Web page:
A Florida regional water management district that pumps dirty stormwater into the Everglades is discharging a pollutant, and therefore must obtain a point source permit under the Clean Water Act, seven national environmental groups argued today in a brief filed with the U.S. Supreme Court. The environmental groups filed a friend of the court brief in the case, South Florida Water Management District v. Miccosukee Tribe, No. 02-626, a suit whose outcome could weaken federal protections for the nation’s waters, including the imperiled Florida Everglades.
The case before the Supreme Court will explore whether the core protections of the Clean Water Act apply to South Florida Water Management District’s practice of pumping huge quantities of polluted stormwater uphill from a collection canal in a developed area into a natural wetland area in the Everglades. The river-sized flow of stormwater contains phosphorus and other pollutants.
The water management district is arguing that it does not need a Clean Water Act permit because the pump conveys polluted water, but doesn’t add pollutants to the water. The environmental groups’ amicus brief argues that the very essence of the Clean Water Act’s point source permit program is to address the “conveyance” of pollutants. Exempting conveyance from permitting would open the door to serious degradation of cleaner waterbodies by pollutants diverted from more polluted ones.
The district court and the Eleventh Circuit Court of Appeals sided with the Miccosukee Tribe of Indians and Friends of the Everglades, an environmental group, holding that pumping dirty stormwater into the Everglades is a discharge of pollutants under the Clean Water Act, and therefore requires a National Pollutant Discharge Elimination System (NPDES) permit. The water management district has appealed the case to the U.S. Supreme Court.
“People who care about our nation’s precious waters have to stand up to protect them, because the federal government has already sided with the polluters,” said Howard Fox, managing attorney for Earthjustice’s Washington DC office, who is representing the seven environmental groups. “Allowing diversion of dirty waters into clean ones, without Clean Water Act safeguards, is a misguided ‘lowest common denominator’ approach.”
A ruling in favor of the Water Management District would threaten continued pollution of the Everglades — a matter of significant concern given recent Florida legislation that substantially postponed deadlines for pollution cleanup. More broadly, the approach advocated by the district holds broad implications for the jurisdiction or reach of the country’s primary water pollution control law, affecting a host of other wetlands, lakes and rivers around the United States. Many water districts or similar entities collect polluted surface waters and divert them into cleaner waters.
“If the South Florida Water Management District’s and the Bush administration’s position prevails in this case, serious environmental threats from interbasin water transfers such as invasive species, urban and industrial runoff and agricultural pollution could become epidemic across the country, jeopardizing waters important to fish, birds, and other wildlife,” said Jim Murphy, water resources counsel at the National Wildlife Federation.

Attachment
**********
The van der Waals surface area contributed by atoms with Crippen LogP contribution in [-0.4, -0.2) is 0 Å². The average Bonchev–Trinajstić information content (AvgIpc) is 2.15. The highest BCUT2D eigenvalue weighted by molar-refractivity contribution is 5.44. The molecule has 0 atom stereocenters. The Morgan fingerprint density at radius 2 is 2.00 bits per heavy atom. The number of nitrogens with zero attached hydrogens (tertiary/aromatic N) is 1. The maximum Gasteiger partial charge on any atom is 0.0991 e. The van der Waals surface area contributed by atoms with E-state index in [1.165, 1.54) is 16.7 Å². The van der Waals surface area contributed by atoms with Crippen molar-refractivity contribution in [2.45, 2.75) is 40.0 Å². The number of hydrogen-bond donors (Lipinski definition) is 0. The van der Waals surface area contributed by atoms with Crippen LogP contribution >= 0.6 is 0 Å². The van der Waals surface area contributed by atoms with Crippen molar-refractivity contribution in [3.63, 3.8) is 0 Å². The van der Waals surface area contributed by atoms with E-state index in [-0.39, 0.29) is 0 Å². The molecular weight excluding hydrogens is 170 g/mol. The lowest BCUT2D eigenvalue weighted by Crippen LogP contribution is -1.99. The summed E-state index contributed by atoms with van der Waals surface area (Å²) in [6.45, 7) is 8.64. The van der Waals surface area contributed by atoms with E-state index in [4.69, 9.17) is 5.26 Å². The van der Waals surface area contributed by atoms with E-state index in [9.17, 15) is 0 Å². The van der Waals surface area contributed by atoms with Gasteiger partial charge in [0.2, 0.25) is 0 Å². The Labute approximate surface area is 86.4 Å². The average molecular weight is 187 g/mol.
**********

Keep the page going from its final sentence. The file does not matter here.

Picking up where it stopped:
“This case is critical to restoration of the Everglades,” said Bob Irvin, director of U.S. Conservation for World Wildlife Fund. “Only by providing clean water, at the right times of the year in the right amounts, can the River of Grass, and the wildlife that depends on it be restored. Government agencies involved in Everglades restoration should comply with the Clean Water Act and all other environmental laws, not seek to avoid them.”
In addition to the brief filed by Earthjustice’s Washington, D.C., office on behalf of National Wildlife Federation, Natural Resources Defense Council, Sierra Club, American Rivers, National Audubon Society, National Parks Conservation Association, and World Wildlife Fund, Earthjustice attorneys in the Tallahassee office have filed an amicus brief on behalf of Florida environmental groups in this same case.
“Thirty years of environmental progress has taught us that the Clean Water Act works,” said Robin Mann, chair of Sierra Club’s National Clean Water Campaign committee. “Instead of working to restore the Everglades, the Bush administration wants to give polluters a pass to dump polluted storm water into the River of Grass, and seriously undermine restoration efforts. We are proud to stand with the Miccosukee Tribe and the Friends of the Everglades to demand that the Bush administration strongly enforce our clean water protections and safeguard the Everglades.”
“It’s a sign of the times that polluters feel emboldened to keep appealing rather than complying with court orders to stop,” said Liz Birnbaum, director of government affairs for American Rivers.
“Allowing the discharge of polluted water into the Everglades is giving polluters a free walk: the Supreme Court must recognize this and uphold the rulings of the two lower courts,” said Audubon’s Director of Government Relations, Perry Plumart. “If the court fails to support the Clean Water Act, healthy drinking water and restoration projects everywhere — especially in the Everglades — could be threatened by polluters acting with virtual immunity.”
For more information, please contact:
Jim Murphy, National Wildlife Federation, 202-797-6893
Howard Fox or Cat Lazaroff, Earthjustice, 202-667-4500
Robin Mann, Sierra Club, 610-527-4598
Liz Birnbaum, American Rivers, 202-347-7550, x3015
John Bianchi, Audubon, 212-979-3026
Mary Munson, Suncoast Regional Director,
National Parks Conservation Association, 954-649-6327
Tom Lalley, World Wildlife Fund, 202-778-9544